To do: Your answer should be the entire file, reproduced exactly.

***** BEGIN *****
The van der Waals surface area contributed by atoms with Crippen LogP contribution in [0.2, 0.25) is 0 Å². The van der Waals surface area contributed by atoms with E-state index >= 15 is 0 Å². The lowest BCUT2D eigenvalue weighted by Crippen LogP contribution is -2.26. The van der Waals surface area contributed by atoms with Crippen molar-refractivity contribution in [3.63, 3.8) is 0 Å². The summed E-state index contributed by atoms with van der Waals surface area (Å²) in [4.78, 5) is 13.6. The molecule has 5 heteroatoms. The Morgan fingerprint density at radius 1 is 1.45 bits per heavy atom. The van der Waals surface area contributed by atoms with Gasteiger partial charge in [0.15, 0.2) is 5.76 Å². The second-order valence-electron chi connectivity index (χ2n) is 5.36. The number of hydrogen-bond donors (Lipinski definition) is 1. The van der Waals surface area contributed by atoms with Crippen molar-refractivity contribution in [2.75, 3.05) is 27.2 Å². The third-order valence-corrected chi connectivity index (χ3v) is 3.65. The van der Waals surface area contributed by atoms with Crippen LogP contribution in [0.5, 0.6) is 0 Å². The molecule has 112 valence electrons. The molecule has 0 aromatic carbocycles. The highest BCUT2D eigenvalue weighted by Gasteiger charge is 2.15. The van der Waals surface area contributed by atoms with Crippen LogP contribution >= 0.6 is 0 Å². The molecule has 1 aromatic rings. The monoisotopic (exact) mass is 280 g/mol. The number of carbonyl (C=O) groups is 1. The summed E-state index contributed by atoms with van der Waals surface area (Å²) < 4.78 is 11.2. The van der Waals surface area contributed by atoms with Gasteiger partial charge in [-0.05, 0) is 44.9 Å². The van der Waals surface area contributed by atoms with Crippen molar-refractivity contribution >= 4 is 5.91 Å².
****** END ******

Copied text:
The van der Waals surface area contributed by atoms with Crippen LogP contribution in [0.2, 0.25) is 0 Å². The van der Waals surface area contributed by atoms with E-state index >= 15 is 0 Å². The lowest BCUT2D eigenvalue weighted by Crippen LogP contribution is -2.26. The van der Waals surface area contributed by atoms with Crippen molar-refractivity contribution in [3.63, 3.8) is 0 Å². The summed E-state index contributed by atoms with van der Waals surface area (Å²) in [4.78, 5) is 13.6. The molecule has 5 heteroatoms. The Morgan fingerprint density at radius 1 is 1.45 bits per heavy atom. The van der Waals surface area contributed by atoms with Gasteiger partial charge in [0.15, 0.2) is 5.76 Å². The second-order valence-electron chi connectivity index (χ2n) is 5.36. The number of hydrogen-bond donors (Lipinski definition) is 1. The van der Waals surface area contributed by atoms with Crippen molar-refractivity contribution in [2.75, 3.05) is 27.2 Å². The third-order valence-corrected chi connectivity index (χ3v) is 3.65. The van der Waals surface area contributed by atoms with Crippen LogP contribution in [0.5, 0.6) is 0 Å². The molecule has 112 valence electrons. The molecule has 0 aromatic carbocycles. The highest BCUT2D eigenvalue weighted by Gasteiger charge is 2.15. The van der Waals surface area contributed by atoms with Crippen LogP contribution >= 0.6 is 0 Å². The molecule has 1 aromatic rings. The monoisotopic (exact) mass is 280 g/mol. The number of carbonyl (C=O) groups is 1. The summed E-state index contributed by atoms with van der Waals surface area (Å²) < 4.78 is 11.2. The van der Waals surface area contributed by atoms with Gasteiger partial charge in [-0.05, 0) is 44.9 Å². The van der Waals surface area contributed by atoms with Crippen molar-refractivity contribution >= 4 is 5.91 Å².